When it comes to linebackers in the AFC, Lawrence Timmons might very well be the conference’s ‘Rodney Dangerfield’ in the ‘respect’ department.
Although Timmons led his team in tackles for the second time in three years and was once again an animal in the middle of Pittsburgh’s defense, the former Florida State Seminole failed to make his first Pro Bowl roster this season.
In spite of the fact that Timmons was unable to garner a Pro Bowl nod, his longtime defensive coordinator Dick LeBeau is certainly glad to have a player of Timmons’ caliber at his disposal according to Alan Robinson of the Pittsburgh Tribune-Review:
I think you could put Lawrence Timmons in anybody’s lineup, and he’s going to stand out and play good football, [...] In my honest opinion, maybe it’s somewhat biased, I think he’s played at an All-Pro level for several years. I don’t know what more you want the guy to do.
Although Timmons has been lost in the shuffle among players at his position in recent years, the soon-to-be eighth-year linebacker has been a model of consistency, professionalism, versatility and productivity since he started chipping in on the defensive side of the ball back in 2008.
A tackling machine for the Steelers’ defense, Timmons has racked up at least 100 tackles in three of the last four seasons from his weakside-inside linebacker spot. In what will go down as one of the most incredible performances of his career, Timmons recorded 20 tackles in a win last season over Baltimore and played most of the game with a broken hand.
As a pass-rusher, Timmons has been an underrated for Pittsburgh’s defense. Although players at his position do not post many sacks, Timmons has collected 26.0 of them over the last six seasons, including a career-high 7.0 back in 2009. Over that same span, Timmons has been responsible for 25 takeaways (nine interceptions, 11 forced fumbles and six fumble recoveries), and been an extremely adept pass defender (33 passes defensed).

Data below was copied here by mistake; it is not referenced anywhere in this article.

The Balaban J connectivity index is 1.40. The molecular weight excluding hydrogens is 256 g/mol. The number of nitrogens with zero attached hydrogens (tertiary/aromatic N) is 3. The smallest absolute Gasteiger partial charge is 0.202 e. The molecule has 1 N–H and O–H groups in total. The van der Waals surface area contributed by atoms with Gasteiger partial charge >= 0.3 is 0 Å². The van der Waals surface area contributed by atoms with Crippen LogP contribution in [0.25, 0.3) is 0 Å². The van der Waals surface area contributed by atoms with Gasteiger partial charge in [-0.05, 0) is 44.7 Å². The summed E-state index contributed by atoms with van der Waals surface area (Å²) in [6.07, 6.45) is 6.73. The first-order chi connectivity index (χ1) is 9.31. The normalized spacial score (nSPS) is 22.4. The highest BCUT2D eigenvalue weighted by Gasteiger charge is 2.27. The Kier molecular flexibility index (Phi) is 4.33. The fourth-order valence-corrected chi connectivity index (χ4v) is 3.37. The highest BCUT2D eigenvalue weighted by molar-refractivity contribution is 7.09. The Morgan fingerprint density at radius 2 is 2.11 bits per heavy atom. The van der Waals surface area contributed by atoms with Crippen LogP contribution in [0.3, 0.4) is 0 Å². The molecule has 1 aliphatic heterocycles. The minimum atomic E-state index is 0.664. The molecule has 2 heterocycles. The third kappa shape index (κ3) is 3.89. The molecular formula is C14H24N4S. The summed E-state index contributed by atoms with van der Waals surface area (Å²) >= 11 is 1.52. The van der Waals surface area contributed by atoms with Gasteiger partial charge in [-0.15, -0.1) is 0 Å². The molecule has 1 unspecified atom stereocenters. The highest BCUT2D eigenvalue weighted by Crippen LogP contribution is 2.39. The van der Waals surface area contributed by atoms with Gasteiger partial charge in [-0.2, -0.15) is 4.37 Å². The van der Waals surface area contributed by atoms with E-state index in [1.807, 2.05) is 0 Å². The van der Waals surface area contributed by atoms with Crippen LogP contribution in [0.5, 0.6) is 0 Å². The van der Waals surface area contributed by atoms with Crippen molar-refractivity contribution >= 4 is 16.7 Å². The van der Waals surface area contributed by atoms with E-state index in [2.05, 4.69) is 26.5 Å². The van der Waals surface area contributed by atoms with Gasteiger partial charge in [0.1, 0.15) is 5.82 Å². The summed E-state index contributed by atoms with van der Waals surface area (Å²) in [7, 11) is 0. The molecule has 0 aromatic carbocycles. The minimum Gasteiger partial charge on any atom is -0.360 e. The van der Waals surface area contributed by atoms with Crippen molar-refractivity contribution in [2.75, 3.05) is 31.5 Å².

Timmons also illustrated what a team player he was back in 2011 after injuries decimated Pittsburgh’s depth chart at outside linebacker. At midseason, the inside linebacker shifted over to James Harrison’s old spot and held the fort down at the right outside linebacker position during an important four-game winning streak.
Timmons even moved into a leadership role last fall after Larry Foote went down on opening day with an injury. With Foote out of the lineup, Timmons had to call the defensive plays on the field in the veteran’s absence for the final 15 games of the 2013 regular season.
It is truly hard not to like or respect what Timmons has done during his quiet yet terrific professional career with the Steelers. As important as he has been and currently is to Pittsburgh’s defensive success, I hope that one day he will be rewarded for his individual efforts with at least one Pro Bowl nod. In my humble opinion, his the snubs he received after the 2010 and 2013 seasons were nothing short of ridiculous.
Although Timmons might not garner or relish the limelight like some of his teammates, I am nevertheless happy that the 27-year-old has been such an important cog in Pittsburgh’s defensive machine for the last six seasons. Moreover, it is even more exciting to think about how there should be plenty more productive seasons on the horizon for the quiet inside linebacker.
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